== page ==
I don’t think anyone in the world is unfamiliar with the 2013 events surrounding Randy Blythe. The incarceration in the Czech Republic on charges that obviously wouldn’t stick in any rational court was really only the beginning. Randy spent a significant time in jail and had to shell out a huge sum of money to make bail. This actually ended up bankrupting the band.
What stuck out more than the accusations was the honorable way Blythe handled the adversity thrown at him. From the beginning it was obvious that though this tragic accident was an awful mishap, it could in no way be blamed on the actions of Randy Blythe. Rather than run from the obvious overzealous prosecution, Randy faced the justice system head on with the honor he often speaks of. In the end, Blythe was acquitted and proved himself to be a class act.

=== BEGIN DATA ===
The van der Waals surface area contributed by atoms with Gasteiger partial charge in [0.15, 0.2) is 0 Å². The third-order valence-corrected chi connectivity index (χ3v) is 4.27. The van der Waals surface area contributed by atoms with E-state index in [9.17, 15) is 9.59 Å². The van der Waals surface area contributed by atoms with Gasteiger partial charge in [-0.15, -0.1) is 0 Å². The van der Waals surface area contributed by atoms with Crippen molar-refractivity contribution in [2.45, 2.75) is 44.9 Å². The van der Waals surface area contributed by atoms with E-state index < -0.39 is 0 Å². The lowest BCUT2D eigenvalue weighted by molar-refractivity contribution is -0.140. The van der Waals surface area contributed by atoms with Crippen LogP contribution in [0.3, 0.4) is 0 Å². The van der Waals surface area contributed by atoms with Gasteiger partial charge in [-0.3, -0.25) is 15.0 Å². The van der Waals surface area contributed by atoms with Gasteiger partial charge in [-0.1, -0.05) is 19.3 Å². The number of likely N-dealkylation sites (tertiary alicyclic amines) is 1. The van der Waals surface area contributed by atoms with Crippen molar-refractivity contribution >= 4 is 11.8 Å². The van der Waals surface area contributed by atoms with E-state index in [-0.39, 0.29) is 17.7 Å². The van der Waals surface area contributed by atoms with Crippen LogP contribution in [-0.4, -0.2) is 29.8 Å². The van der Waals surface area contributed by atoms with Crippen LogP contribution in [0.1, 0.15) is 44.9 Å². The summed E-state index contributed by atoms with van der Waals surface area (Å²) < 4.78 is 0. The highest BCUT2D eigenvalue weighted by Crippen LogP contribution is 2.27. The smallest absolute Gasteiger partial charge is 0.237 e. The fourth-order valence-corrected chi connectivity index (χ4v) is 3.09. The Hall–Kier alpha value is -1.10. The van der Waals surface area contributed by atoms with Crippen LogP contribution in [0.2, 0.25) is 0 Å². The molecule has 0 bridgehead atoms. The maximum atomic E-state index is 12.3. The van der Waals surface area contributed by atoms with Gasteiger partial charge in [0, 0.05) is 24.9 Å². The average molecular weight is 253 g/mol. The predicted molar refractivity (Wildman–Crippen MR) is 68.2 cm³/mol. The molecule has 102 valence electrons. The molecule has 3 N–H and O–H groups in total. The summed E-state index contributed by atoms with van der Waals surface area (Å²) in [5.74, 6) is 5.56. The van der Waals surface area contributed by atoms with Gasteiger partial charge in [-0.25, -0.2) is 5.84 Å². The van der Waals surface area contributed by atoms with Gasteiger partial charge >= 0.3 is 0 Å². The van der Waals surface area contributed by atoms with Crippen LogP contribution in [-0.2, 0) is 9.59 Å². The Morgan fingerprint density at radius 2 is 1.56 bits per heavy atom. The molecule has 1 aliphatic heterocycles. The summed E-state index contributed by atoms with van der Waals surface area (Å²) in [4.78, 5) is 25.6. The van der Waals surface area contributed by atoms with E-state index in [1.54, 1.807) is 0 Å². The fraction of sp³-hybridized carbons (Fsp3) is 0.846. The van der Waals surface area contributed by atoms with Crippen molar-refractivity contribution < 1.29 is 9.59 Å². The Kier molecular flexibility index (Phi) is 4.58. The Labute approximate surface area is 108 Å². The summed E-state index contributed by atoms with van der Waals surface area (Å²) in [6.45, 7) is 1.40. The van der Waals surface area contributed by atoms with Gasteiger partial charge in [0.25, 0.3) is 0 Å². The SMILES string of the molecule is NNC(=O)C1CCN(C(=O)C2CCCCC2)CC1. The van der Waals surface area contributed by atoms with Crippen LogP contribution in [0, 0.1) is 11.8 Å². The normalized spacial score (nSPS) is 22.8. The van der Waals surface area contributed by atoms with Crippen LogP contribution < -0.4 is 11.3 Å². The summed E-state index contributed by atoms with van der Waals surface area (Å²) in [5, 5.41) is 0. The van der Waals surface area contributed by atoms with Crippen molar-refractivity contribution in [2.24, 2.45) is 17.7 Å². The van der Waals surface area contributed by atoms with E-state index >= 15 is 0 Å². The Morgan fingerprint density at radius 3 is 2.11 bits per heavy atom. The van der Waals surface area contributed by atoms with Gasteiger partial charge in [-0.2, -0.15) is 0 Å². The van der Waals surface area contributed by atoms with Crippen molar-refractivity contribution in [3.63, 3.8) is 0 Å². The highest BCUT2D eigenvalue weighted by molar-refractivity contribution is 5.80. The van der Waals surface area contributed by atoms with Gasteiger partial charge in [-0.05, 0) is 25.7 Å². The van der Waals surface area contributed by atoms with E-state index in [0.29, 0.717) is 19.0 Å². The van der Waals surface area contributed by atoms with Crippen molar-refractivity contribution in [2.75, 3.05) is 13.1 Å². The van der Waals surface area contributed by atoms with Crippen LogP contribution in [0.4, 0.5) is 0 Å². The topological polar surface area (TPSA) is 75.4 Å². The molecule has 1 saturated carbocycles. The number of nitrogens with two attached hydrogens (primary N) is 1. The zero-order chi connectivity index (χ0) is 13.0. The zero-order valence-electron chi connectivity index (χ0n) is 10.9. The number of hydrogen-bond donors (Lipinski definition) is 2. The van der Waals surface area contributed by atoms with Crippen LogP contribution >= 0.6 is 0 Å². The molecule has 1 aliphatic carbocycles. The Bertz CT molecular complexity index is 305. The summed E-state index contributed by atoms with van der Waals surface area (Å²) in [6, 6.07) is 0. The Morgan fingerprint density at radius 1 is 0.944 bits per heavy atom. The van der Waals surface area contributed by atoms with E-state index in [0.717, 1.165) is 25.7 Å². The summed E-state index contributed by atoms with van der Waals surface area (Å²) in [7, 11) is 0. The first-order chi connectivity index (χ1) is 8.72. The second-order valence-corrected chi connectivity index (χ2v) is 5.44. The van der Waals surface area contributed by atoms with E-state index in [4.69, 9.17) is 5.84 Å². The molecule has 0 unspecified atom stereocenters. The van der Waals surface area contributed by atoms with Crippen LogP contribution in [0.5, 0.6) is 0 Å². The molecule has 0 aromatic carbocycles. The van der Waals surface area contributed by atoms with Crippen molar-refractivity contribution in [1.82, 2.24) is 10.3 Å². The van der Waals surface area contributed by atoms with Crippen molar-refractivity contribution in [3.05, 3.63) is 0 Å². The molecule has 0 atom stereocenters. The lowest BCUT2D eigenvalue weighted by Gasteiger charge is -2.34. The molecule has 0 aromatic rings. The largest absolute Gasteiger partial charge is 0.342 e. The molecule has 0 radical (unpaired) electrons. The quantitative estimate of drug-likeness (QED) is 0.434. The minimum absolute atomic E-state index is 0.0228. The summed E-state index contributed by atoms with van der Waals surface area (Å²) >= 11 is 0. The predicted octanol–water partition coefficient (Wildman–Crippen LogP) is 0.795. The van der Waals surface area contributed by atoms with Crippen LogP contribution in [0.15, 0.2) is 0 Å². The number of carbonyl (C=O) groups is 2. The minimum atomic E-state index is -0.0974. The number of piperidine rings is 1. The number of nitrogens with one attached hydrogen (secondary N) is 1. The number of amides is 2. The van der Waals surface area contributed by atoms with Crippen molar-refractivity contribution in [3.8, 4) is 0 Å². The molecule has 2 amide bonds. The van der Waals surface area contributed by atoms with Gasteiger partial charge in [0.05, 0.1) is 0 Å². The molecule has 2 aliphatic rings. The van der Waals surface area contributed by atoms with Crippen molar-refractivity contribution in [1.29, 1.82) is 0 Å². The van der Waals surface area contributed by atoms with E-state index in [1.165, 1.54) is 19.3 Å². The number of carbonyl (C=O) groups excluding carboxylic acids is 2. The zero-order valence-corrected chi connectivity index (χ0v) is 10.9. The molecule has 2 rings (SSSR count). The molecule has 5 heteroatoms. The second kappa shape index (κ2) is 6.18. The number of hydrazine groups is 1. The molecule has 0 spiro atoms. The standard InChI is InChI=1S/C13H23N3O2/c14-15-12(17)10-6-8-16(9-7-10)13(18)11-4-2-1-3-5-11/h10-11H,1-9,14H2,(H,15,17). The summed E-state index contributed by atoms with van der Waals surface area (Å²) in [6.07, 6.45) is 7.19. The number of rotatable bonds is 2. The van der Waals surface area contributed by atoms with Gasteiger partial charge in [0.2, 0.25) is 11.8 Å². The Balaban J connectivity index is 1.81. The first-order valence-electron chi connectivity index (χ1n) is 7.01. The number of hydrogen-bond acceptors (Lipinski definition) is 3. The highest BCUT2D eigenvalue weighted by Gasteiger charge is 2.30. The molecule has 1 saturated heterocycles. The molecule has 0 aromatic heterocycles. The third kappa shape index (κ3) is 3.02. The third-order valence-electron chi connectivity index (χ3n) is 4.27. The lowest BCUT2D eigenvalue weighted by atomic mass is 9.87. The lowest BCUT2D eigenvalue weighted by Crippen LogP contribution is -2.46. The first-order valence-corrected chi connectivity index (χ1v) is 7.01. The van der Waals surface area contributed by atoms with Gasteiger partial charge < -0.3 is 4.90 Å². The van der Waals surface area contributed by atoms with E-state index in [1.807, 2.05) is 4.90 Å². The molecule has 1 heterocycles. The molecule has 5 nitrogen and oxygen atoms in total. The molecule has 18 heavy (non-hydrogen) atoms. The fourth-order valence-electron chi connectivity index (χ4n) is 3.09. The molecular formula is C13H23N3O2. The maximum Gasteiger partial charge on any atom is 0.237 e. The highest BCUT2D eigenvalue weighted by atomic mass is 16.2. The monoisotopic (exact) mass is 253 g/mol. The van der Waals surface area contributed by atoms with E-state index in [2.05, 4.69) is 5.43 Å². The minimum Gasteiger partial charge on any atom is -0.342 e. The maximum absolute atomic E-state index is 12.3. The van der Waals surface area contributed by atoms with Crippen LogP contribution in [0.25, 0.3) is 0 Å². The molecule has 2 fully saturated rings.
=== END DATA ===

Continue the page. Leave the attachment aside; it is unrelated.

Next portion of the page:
This year on July 14th a memoir entitled "Dark Days: My Tribulation And Trials" will be released. This book was entirely written by Blythe with no ghost or co writers, according to a press release revealing the book. The focus will be on the last year of his life, featuring a lot of his trial and prison experience. No surprise there. This is the best opportunity to get a really good look into Blythe’s mind.
Pre-Orders are now available HERE.
In 2010, a nineteen-year-old super-fan rushed the stage during a Lamb of God concert in Prague. To protect himself, singer Randy Blythe pushed the fan away. Unbeknownst to Blythe, the young man hit his head on the floor when he fell and later died from the injury. Blythe was promptly incarcerated on charges carrying a prison term of five to ten years. Thirty-seven days later, he was released on bail to await trial. Although legal experts told him not to return to the Czech Republic to face the charges, Blythe explained that he "could not run away from this problem while the grieving family of a dead young man searched hopelessly for answers that [he] might help provide."
After a five-day trial, he was acquitted on March 5, 2013.
In Dark Days, Blythe tells the story of his incarceration and the wild life that led up to it. As he explains, "Most substance abuse books end with the author getting sober. My book starts there."